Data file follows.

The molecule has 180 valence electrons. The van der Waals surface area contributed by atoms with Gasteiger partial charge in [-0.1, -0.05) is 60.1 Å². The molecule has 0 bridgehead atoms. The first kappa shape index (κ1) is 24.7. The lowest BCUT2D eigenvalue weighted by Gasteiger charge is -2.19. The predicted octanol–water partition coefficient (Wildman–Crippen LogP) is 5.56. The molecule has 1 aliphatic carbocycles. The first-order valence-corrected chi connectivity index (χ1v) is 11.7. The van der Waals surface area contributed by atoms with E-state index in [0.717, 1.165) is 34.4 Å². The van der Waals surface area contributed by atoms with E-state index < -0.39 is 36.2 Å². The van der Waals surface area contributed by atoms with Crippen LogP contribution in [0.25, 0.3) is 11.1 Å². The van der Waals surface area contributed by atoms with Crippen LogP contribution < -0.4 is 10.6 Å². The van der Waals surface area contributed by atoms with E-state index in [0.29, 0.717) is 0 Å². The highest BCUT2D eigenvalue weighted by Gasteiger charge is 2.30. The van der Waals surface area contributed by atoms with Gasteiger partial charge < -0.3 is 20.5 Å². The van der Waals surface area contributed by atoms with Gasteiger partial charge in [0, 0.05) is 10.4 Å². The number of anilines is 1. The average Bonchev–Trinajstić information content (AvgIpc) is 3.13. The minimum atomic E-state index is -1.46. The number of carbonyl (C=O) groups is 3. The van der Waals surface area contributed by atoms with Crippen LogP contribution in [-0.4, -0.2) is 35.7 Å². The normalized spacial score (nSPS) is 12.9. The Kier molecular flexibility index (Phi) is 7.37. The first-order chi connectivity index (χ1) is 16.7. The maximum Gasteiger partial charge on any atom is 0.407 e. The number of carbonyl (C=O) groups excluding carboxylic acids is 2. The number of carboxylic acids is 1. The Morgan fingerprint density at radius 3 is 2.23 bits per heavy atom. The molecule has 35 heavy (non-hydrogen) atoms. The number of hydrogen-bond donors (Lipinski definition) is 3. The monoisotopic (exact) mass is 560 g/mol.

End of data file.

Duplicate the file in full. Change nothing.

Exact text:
The molecule has 180 valence electrons. The van der Waals surface area contributed by atoms with Gasteiger partial charge in [-0.1, -0.05) is 60.1 Å². The molecule has 0 bridgehead atoms. The first kappa shape index (κ1) is 24.7. The lowest BCUT2D eigenvalue weighted by Gasteiger charge is -2.19. The predicted octanol–water partition coefficient (Wildman–Crippen LogP) is 5.56. The molecule has 1 aliphatic carbocycles. The first-order valence-corrected chi connectivity index (χ1v) is 11.7. The van der Waals surface area contributed by atoms with E-state index in [0.717, 1.165) is 34.4 Å². The van der Waals surface area contributed by atoms with E-state index < -0.39 is 36.2 Å². The van der Waals surface area contributed by atoms with Crippen LogP contribution in [0.25, 0.3) is 11.1 Å². The van der Waals surface area contributed by atoms with Crippen LogP contribution < -0.4 is 10.6 Å². The van der Waals surface area contributed by atoms with E-state index in [0.29, 0.717) is 0 Å². The highest BCUT2D eigenvalue weighted by Gasteiger charge is 2.30. The van der Waals surface area contributed by atoms with Gasteiger partial charge < -0.3 is 20.5 Å². The van der Waals surface area contributed by atoms with Gasteiger partial charge in [0, 0.05) is 10.4 Å². The number of anilines is 1. The average Bonchev–Trinajstić information content (AvgIpc) is 3.13. The minimum atomic E-state index is -1.46. The number of carbonyl (C=O) groups is 3. The van der Waals surface area contributed by atoms with Crippen LogP contribution in [-0.4, -0.2) is 35.7 Å². The normalized spacial score (nSPS) is 12.9. The Kier molecular flexibility index (Phi) is 7.37. The first-order chi connectivity index (χ1) is 16.7. The maximum Gasteiger partial charge on any atom is 0.407 e. The number of carbonyl (C=O) groups excluding carboxylic acids is 2. The number of carboxylic acids is 1. The Morgan fingerprint density at radius 3 is 2.23 bits per heavy atom. The molecule has 35 heavy (non-hydrogen) atoms. The number of hydrogen-bond donors (Lipinski definition) is 3. The monoisotopic (exact) mass is 560 g/mol.